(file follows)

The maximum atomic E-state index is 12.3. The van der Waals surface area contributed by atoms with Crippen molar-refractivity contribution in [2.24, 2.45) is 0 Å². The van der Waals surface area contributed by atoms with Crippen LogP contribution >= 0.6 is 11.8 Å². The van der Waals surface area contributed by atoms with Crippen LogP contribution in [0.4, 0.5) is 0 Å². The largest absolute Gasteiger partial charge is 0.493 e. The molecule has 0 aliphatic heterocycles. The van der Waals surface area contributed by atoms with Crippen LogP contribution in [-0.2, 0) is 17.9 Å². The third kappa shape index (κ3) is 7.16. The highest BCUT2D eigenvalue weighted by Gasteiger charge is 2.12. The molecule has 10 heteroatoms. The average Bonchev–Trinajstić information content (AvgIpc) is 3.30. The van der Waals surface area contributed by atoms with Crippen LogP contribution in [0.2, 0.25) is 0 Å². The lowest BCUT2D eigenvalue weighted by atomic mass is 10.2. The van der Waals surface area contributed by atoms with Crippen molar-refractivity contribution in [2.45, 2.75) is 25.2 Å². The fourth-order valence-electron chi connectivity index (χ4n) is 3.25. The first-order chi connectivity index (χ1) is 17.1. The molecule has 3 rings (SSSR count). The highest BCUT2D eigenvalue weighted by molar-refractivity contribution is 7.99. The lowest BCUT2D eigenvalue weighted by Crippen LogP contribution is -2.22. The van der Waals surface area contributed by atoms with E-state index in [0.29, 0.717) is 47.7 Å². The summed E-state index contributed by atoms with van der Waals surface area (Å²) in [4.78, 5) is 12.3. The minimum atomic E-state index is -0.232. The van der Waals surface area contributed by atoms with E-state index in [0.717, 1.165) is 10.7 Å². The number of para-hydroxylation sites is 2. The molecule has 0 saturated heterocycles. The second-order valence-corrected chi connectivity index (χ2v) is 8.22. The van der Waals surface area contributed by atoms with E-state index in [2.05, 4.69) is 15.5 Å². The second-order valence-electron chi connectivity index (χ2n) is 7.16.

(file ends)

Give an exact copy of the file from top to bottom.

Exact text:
The maximum atomic E-state index is 12.3. The van der Waals surface area contributed by atoms with Crippen molar-refractivity contribution in [2.24, 2.45) is 0 Å². The van der Waals surface area contributed by atoms with Crippen LogP contribution >= 0.6 is 11.8 Å². The van der Waals surface area contributed by atoms with Crippen LogP contribution in [0.4, 0.5) is 0 Å². The largest absolute Gasteiger partial charge is 0.493 e. The molecule has 0 aliphatic heterocycles. The van der Waals surface area contributed by atoms with Crippen LogP contribution in [-0.2, 0) is 17.9 Å². The third kappa shape index (κ3) is 7.16. The highest BCUT2D eigenvalue weighted by Gasteiger charge is 2.12. The molecule has 10 heteroatoms. The average Bonchev–Trinajstić information content (AvgIpc) is 3.30. The van der Waals surface area contributed by atoms with Crippen LogP contribution in [0.2, 0.25) is 0 Å². The lowest BCUT2D eigenvalue weighted by atomic mass is 10.2. The van der Waals surface area contributed by atoms with Crippen molar-refractivity contribution in [2.45, 2.75) is 25.2 Å². The fourth-order valence-electron chi connectivity index (χ4n) is 3.25. The first-order chi connectivity index (χ1) is 17.1. The molecule has 3 rings (SSSR count). The highest BCUT2D eigenvalue weighted by molar-refractivity contribution is 7.99. The lowest BCUT2D eigenvalue weighted by Crippen LogP contribution is -2.22. The van der Waals surface area contributed by atoms with E-state index in [0.29, 0.717) is 47.7 Å². The summed E-state index contributed by atoms with van der Waals surface area (Å²) in [4.78, 5) is 12.3. The minimum atomic E-state index is -0.232. The van der Waals surface area contributed by atoms with E-state index in [0.717, 1.165) is 10.7 Å². The number of para-hydroxylation sites is 2. The molecule has 0 saturated heterocycles. The second-order valence-corrected chi connectivity index (χ2v) is 8.22. The van der Waals surface area contributed by atoms with E-state index in [2.05, 4.69) is 15.5 Å². The second-order valence-electron chi connectivity index (χ2n) is 7.16.